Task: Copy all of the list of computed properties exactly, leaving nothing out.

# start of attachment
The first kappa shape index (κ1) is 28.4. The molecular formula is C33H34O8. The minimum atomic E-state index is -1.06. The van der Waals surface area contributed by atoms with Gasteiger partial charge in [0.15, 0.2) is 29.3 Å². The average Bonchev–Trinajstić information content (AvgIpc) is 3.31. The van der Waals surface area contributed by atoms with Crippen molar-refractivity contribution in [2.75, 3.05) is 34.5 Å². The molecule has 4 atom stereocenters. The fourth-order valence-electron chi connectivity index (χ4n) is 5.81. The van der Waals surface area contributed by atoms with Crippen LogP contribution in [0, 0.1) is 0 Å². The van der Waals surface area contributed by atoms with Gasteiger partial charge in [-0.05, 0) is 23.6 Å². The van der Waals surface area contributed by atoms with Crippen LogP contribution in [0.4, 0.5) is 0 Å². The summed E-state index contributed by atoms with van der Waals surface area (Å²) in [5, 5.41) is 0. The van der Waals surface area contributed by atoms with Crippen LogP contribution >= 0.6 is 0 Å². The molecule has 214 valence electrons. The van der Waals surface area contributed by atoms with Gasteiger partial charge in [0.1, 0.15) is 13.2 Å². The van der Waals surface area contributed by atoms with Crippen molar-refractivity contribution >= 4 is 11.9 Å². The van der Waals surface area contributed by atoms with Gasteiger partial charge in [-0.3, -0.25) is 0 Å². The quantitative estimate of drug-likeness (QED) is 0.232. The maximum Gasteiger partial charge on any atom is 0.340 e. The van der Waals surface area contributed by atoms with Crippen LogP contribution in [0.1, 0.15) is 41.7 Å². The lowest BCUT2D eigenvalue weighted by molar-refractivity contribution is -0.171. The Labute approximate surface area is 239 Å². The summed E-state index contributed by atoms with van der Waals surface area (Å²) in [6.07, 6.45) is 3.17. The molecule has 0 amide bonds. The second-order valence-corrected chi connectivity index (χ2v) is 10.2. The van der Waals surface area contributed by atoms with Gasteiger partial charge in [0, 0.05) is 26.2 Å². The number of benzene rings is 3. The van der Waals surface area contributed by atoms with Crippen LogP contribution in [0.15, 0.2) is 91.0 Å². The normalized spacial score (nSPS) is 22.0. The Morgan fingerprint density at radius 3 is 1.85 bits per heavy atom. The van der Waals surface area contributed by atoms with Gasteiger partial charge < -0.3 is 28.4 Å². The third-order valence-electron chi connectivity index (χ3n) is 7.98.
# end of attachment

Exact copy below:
The first kappa shape index (κ1) is 28.4. The molecular formula is C33H34O8. The minimum atomic E-state index is -1.06. The van der Waals surface area contributed by atoms with Gasteiger partial charge in [0.15, 0.2) is 29.3 Å². The average Bonchev–Trinajstić information content (AvgIpc) is 3.31. The van der Waals surface area contributed by atoms with Crippen molar-refractivity contribution in [2.75, 3.05) is 34.5 Å². The molecule has 4 atom stereocenters. The fourth-order valence-electron chi connectivity index (χ4n) is 5.81. The van der Waals surface area contributed by atoms with Crippen LogP contribution in [0, 0.1) is 0 Å². The van der Waals surface area contributed by atoms with Gasteiger partial charge in [-0.05, 0) is 23.6 Å². The van der Waals surface area contributed by atoms with Crippen LogP contribution in [0.4, 0.5) is 0 Å². The summed E-state index contributed by atoms with van der Waals surface area (Å²) in [5, 5.41) is 0. The van der Waals surface area contributed by atoms with Crippen LogP contribution >= 0.6 is 0 Å². The molecule has 214 valence electrons. The van der Waals surface area contributed by atoms with Gasteiger partial charge in [0.1, 0.15) is 13.2 Å². The van der Waals surface area contributed by atoms with Crippen molar-refractivity contribution >= 4 is 11.9 Å². The van der Waals surface area contributed by atoms with Gasteiger partial charge in [-0.3, -0.25) is 0 Å². The quantitative estimate of drug-likeness (QED) is 0.232. The maximum Gasteiger partial charge on any atom is 0.340 e. The van der Waals surface area contributed by atoms with Crippen LogP contribution in [0.1, 0.15) is 41.7 Å². The lowest BCUT2D eigenvalue weighted by molar-refractivity contribution is -0.171. The Labute approximate surface area is 239 Å². The summed E-state index contributed by atoms with van der Waals surface area (Å²) in [6.07, 6.45) is 3.17. The molecule has 0 amide bonds. The second-order valence-corrected chi connectivity index (χ2v) is 10.2. The van der Waals surface area contributed by atoms with Gasteiger partial charge in [0, 0.05) is 26.2 Å². The number of benzene rings is 3. The van der Waals surface area contributed by atoms with Crippen LogP contribution in [0.15, 0.2) is 91.0 Å². The normalized spacial score (nSPS) is 22.0. The Morgan fingerprint density at radius 3 is 1.85 bits per heavy atom. The van der Waals surface area contributed by atoms with Gasteiger partial charge < -0.3 is 28.4 Å². The third-order valence-electron chi connectivity index (χ3n) is 7.98.